We perform two real data experiments on standard UCI datasets where we optimize until statistical precision. In Figure 4a, we optimize linear ridge regression on the superconductivity dataset. Next, in Figure 4b we fit kernel ridge regression with squared exponential kernel on the cpusmall dataset. For both datasets, the optimal subset size under DPP sampling roughly matches the optimal size under uniform sampling. Moreover, in the case of the superconductivity dataset, as suggested by the theory for linear kernels, the optimal size is of the same order as the feature dimensionality.
We analyzed a sampling strategy for the Randomized Newton Method, where coordinate blocks of the Hessian over-approximation are sampled according to their determinant. This sampling allows for a simple interpretation of the convergence rate of the algorithm, which was previously not well understood. We demonstrated that for empirical risk minimization this convergence analysis allows us to predict the optimal size for the sampled coordinate blocks in order to minimize the total computational cost of the optimization.
This work was supported by SNSF grant 407540_167212 through the NRP 75 Big Data program. Also, MD thanks the NSF for funding via the NSF TRIPODS program.
Convergence Analysis of the Randomized Newton Method
with Determinantal Sampling
Appendix A Proofs
Proof of Theorem 3.1.
First, assume that . Since , we have for all . We will next use the following standard determinantal formula which holds for any and any invertible matrix :
Applying this formula to the submatrices of and denoting by the sub-vector of indexed by , we show that for any :
Since the above holds for all , the equality also holds for the matrices. To obtain the result with , it suffices to replace with . ∎
Proof of Lemma 3.
The eigenvalues of are so
which concludes the proof. ∎
a.2 Convergence Analysis
Proof of Theorem 4.
where . ∎
Proof of Proposition 4.
Dividing the denominator and the numerator by finishes the proof.
a.3 Dual convergence rate
The dual convergence rate established in Qu2015Feb relies on the notion of expected separable over-approximation. Namely, the existence of s.t. , where is the vector of marginal probabilities. In case of DPP sampling, one can choose , and apply dual convergence results established in this literature. By we denote element-wise product.
Appendix B Leverage Score Sampling vs Dpp Sampling
We perform a simple experiment on the Gaussian Mixtures dataset where the matrix has a sparse spectrum. In Figure 5 we see that the optimization process is influenced minimally.
Appendix C Other Samplings
The convergence properties of RNM with determinantal sampling depend solely on the spectral properties of . This is not true of other common samplings such as -nice. Indeed we can improve or worsen the performance of -nice sampling when is transformed via spectrum preserving operation such as unitary transformation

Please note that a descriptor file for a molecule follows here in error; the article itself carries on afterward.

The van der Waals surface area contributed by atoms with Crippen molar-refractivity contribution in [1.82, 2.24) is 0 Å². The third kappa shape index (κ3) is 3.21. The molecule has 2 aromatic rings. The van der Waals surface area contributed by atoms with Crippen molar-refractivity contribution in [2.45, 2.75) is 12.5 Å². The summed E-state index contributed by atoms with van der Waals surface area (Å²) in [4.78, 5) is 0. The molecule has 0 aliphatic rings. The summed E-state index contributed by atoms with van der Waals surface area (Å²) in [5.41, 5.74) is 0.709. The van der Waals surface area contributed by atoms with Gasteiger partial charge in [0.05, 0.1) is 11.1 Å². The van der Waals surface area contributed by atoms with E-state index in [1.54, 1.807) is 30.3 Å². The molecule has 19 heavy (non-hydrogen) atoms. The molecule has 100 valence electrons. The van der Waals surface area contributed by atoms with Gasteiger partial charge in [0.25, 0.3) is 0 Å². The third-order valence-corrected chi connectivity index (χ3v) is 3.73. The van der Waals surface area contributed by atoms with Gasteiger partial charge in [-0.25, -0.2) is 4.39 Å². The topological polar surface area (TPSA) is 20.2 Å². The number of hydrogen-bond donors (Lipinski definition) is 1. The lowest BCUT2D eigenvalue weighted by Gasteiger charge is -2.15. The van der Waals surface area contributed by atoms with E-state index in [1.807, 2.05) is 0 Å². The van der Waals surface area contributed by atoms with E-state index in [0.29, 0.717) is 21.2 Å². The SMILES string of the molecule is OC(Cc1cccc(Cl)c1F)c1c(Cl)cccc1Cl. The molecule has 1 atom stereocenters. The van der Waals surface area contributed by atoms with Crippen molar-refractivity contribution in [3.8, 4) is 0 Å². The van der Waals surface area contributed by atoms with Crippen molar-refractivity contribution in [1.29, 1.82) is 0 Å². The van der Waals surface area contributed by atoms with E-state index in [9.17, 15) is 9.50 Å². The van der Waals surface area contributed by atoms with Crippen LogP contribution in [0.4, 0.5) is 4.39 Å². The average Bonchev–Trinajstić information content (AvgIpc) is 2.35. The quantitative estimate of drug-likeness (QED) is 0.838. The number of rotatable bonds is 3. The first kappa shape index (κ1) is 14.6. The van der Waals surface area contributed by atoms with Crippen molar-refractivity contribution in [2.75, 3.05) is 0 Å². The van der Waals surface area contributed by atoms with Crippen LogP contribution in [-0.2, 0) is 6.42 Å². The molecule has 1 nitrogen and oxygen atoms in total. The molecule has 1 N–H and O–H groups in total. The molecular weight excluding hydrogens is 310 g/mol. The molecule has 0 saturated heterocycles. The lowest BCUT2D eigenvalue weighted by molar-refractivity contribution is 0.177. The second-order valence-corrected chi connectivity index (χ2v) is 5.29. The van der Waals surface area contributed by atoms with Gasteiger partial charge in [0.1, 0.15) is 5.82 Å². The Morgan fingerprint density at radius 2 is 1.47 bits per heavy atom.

Suppose that we are given an eigenvalues of the matrix , for any sampling is it possible to find a spectrum preserving rotation such that is at least as small as which corresponds to DPP sampling with the same expected cardinality? The answer turns out to be negative, and we show counter-example.
[Counter-example] Let be a sampling such that is sampled with probability and and probability. The expected size of the subset and irrespective of the matrix .
Suppose matrix has degenerate spectrum such that is eigenvalue with multiplicity and is eigenvalue with multiplicity where . In order s.t. , , then . In what circumstances does DPP sampling perform better than a uniform sampling? First, we consider circumstances where uniform sampling is optimal.
c.1 Uniform sampling
It is important to allow for variation in the off-diagonal of . If we consider only diagonal , the optimal sampling is uniform sampling. Let be diagonal. The quantity of a sampling over a power set constrained by is maximized for uniform samplings.
Proof of Lemma c.1 .
We want to maximize the minimum eigenvalue of a matrix . For a diagonal we know that . Hence, , where is a vector of marginals . Hence, the minimum eigenvalue is the minimum marginal probability subject to a constraint that . This leads to an optimum where for all . Hence the optimal sampling distribution is uniform. ∎
c.2 Parallel Sampling
The parallel extension of the update method 3 has been considered in Mutny2018a and Karimireddy2018a. Namely, the authors consider a case, when the updates with machines are aggregated together to form a single update in the form , where is the aggregating parameter. It is known that for parallel disjoint samplings the convergence rate increases linearly with the number of processors. For independent samplings the aggregating parameter depends on the quantity,
which in the case of DPP sampling is equal to . The quantity , and as , the aggregation operation becomes averaging . For DPP sampling, we can see an inverse relationship between increasing by increasing block size, which inherently makes the parallelization problem more difficult by increasing .